PCB Via comprises copper cylinders that connect pads, traces, and polygons on two PCB layers together through thermal or electrical connectivity. Via allows the passage and distribution of thermal and electrical energy between PCB layers.
For instance, the more the amount of energy a PCB layer can transmit, the more Via it should have. The design and development process for PCBs Via is, therefore, critical.
Every PCB designer should understand the types of PCBs Via that exist, their effects on the board, and when they could be useful. These, and many more, are what this article would teach us. Let us take a look at these tips that, if used, will give you the best PCB design.
Options Of Via
There are three main types of Via: Blind Via, Buried Via, and Through Via.
1. Blind Via: is found between exterior and interior PCB layers, connecting one to the other.
2. Buried Via: is found between two interior PCB layers, connecting one to the other.
3. Through Via: is found between two exterior PCB layers, connect one to the other.
Other types of PCBs Via include:
1. Micro Via: a complicated PCBs Via option used for variable-length connectivity for high-density interconnections.
2. Via-in-pad: is the most complex PCBs Via option between two external board surfaces or between an external board and internal board connectivity, used to route components with exceptional pitch angles.
What Kind Should I Use?
Through Via are adequate for two-layered PCBs; for more complex PCBs, you can consider using embedded Via and blind Via. Via is the most cost-effective and reliable of the three, while Buried Via is the most expensive and the least secure. In addition to their reliability problems and costly nature, Buried Via is challenging to troubleshoot.
Due to its low cost and high reliability, some manufacturers often use Through Via instead of Blind Via PCBs. But this method leads to the creation of unneeded holes that can interfere with other connections in-between the PCB layers. Blind Via, on the other hand, will only create unnecessary holes in-between the two layers being connected.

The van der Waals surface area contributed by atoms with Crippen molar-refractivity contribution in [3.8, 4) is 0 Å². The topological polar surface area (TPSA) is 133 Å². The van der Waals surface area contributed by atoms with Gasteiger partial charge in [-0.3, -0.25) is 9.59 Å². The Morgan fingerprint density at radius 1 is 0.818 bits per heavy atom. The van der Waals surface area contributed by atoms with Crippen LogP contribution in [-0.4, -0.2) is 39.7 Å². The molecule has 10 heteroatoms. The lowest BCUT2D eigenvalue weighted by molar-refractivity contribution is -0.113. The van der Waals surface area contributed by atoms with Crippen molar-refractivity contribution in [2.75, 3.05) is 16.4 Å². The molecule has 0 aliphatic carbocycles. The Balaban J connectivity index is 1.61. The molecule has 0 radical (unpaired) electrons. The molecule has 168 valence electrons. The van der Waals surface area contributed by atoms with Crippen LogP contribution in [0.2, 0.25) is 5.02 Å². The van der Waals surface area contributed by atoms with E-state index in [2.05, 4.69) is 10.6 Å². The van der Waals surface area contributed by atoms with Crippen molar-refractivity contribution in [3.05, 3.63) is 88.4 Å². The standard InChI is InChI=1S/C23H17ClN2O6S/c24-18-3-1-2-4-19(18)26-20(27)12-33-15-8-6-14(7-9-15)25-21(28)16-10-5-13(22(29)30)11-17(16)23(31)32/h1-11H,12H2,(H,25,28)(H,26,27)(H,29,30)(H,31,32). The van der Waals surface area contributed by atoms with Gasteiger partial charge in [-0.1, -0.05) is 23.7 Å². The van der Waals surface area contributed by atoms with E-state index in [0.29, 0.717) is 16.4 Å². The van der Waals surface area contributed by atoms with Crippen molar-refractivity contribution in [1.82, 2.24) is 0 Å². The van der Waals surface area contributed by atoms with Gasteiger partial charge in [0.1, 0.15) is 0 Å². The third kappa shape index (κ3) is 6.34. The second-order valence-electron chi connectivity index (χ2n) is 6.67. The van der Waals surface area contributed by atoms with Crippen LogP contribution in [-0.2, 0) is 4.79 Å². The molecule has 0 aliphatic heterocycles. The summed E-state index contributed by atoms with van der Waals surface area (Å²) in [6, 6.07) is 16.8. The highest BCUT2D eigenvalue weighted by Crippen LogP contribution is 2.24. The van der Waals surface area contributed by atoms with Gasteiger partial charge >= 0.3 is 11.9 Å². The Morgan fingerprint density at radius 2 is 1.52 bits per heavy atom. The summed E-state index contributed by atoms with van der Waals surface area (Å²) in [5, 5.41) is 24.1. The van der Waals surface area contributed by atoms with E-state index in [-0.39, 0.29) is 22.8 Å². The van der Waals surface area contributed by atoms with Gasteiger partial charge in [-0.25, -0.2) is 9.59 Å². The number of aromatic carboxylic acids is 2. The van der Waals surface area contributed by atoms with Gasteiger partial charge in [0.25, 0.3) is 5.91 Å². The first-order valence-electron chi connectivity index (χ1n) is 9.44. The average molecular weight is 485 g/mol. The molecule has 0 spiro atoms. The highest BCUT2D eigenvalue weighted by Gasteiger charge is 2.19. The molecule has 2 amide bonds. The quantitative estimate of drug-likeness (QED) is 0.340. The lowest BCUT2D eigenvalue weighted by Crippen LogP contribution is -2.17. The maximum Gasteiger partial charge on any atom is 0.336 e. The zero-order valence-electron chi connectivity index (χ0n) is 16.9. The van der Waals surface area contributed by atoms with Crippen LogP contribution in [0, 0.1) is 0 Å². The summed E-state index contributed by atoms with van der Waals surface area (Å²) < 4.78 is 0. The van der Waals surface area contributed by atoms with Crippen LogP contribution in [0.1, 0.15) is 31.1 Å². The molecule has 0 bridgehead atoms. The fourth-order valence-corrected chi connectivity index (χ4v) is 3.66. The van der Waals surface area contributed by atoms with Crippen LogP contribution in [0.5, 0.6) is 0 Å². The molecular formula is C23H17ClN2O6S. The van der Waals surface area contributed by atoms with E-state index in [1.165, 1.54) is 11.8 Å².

In the end, consider all options available for your PCB design purpose and opt for the best choice.
The Size Should Via Be?
Although you can specify any Via size, let the Via on your PCB be the same size. If you use different Via sizes, then you will have to use different drill sizes. Each manufacturer has its minimum drill diameters, and they may not accept your job if you choose a width that doesn’t fall into their capabilities.
If you’re specified Via size is too big, it will consume a lot of PCB real estate and makes routing difficulty and the PCB manufacturing more expensive. If you’re specified, Via size is smaller than your manufacturer’s preferred minimum diameter size. You will make the job more difficult for your manufacturer, making the whole process more expensive for yourself. Your best bet is to get a Via size greater than or equal to the preferred minimum Via diameter of many manufacturers so that you don’t get stuck with one manufacturer.
If you have a preferred PCB manufacturer, ask them about their preferable minimum drill size or check the company’s website’s capabilities section to be sure of your Via choice.
The best place for many small Via PCBs boards, but not all large PCBs Via is placed after all the heat conduction and heat conduction. The problem is, the whole board will fail the moment the single massive Via fails.
Conductive Fill or Non-conductive Epoxy Fill?
Non-conductive fill is more cost-effective and is sufficient for most PCB signal routing projects than conductive fill. Non-conductive epoxy fill is preferable in most instances than conductive fill. Unlike conductive fill, non-conductive fill prevents board fracture and failure, contracting and expanding accordingly as the PCB cools and heats, respectively.